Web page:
Among the many Ecuadoran shrines dedicated to Mary, the shrine of Nuestra Senora del Quinche is of primary interest to the majority of the native Indians. They come from the most distant places from all over the Sierras. Unlike the case of Our Lady of Copacabana of Bolivia, who is always kept within her shrine, Nuestra Senora del Quinche is carried in processions on important occasions through the land when special celebrations are held in her honor in churches of villages and towns alike, including the capital of Ecuador, Quito. Our Lady of Quinche is almost entirely "a people's Madonna," a protector of the Indians. Her origin dates back to 1586 when the Indians of Lumbici asked a Spanish sculptor, Diego de Robles, to carve them an image out of native cedar, and told him that it should be similar to the one he had created for "Gualpo" (Gualpo is the Indian corruption of the name Guadelupe). The sculptor had many irritations and obstacles; tradition relates that he and the image, while he worked on it, were several times miraculously saved. Finally, the statue was installed in the district of El Quinche, an isolated spot, close to the Andes. Very soon a chapel was built and later, in modern times, a new and larger church. Visitors to Nuestra Senora del Quinche are captivated by the unique features of this image. It has an indefinable personal appeal very similar in appearance to the Andean-Indian people. The other Ecuadoran Madonnas are more of the stylized patroness type, austere or elegant in expression. But the Indians speak about the Lady of Quinche as if she were one of the people. When they discuss the various processions they are apt to say: "La pequenita (the Little One) will sleep in Calderon tonight." Or, "the Little One is resting from the heat and fatigue of the journey before she is dressed for the ceremonies in San Domingo." Everybody who visits her, who comes to pray before her, wishes to participate in the most personal manner in the service. The pilgrims buy pieces of cotton on little sticks, sold outside the churches; then the altar boy brushes the blue velvet traveling cloak of the Madonna, which is on the rack in the sanctuary. The stick with the cotton is returned to its owner who cherishes it. The virgin of Quinche is credited with many miracles and the Indians ask varied favors through her intercession. But their relations toward her are of an extraordinary intimacy. We have seen many instances of people asking Mary for protection. The Indians of Quinche are no exception, but they in turn display a rare sensitivity of emotion. High in the Andes Mountains, these Indians offer their protection to "the Little One" who is their "delicate beloved."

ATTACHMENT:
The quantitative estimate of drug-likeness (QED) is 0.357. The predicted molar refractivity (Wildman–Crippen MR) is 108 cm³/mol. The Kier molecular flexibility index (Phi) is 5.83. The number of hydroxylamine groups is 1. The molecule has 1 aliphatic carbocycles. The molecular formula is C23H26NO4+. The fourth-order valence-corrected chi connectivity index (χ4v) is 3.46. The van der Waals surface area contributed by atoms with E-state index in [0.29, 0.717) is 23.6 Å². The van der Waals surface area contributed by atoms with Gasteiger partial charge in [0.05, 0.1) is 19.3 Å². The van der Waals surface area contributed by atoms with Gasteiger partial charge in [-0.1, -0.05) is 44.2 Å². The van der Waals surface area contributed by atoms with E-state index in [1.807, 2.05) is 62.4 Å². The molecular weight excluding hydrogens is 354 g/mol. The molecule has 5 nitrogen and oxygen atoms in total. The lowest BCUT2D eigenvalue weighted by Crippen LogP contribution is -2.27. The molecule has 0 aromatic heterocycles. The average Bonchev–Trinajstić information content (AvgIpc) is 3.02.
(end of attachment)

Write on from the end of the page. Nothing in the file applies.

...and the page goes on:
That year my family fixed the day of their return to Paris rather earlier than usual. On the morning of our departure I had had my hair curled, to be ready to face the photographer, had had a new hat carefully set upon my head, and had been buttoned into a velvet jacket; a little later my mother, after searching everywhere for me, found me standing in tears on that steep little hillside close to Tansonville, bidding a long farewell to my hawthorns, clasping their sharp branches to my bosom, and (like a princess in a tragedy, oppressed by the weight of all her senseless jewellery) with no gratitude towards the officious hand which had, in curling those ringlets, been at pains to collect all my hair upon my forehead; trampling underfoot the curl-papers which I had torn from my head, and my new hat with them. My mother was not at all moved by my tears, but she could not suppress a cry at the sight of my battered headgear and my ruined jacket. I did not, however, hear her. "Oh, my poor little hawthorns," I was assuring them through my sobs, "it is not you that want to make me unhappy, to force me to leave you. You, you have never done me any harm. So I shall always love you." And, drying my eyes, I promised them that, when I grew up, I would never copy the foolish example of other men, but that even in Paris, on fine spring days, instead of paying calls and listening to silly talk, I would make excursions into the country to see the first hawthorn-trees in bloom.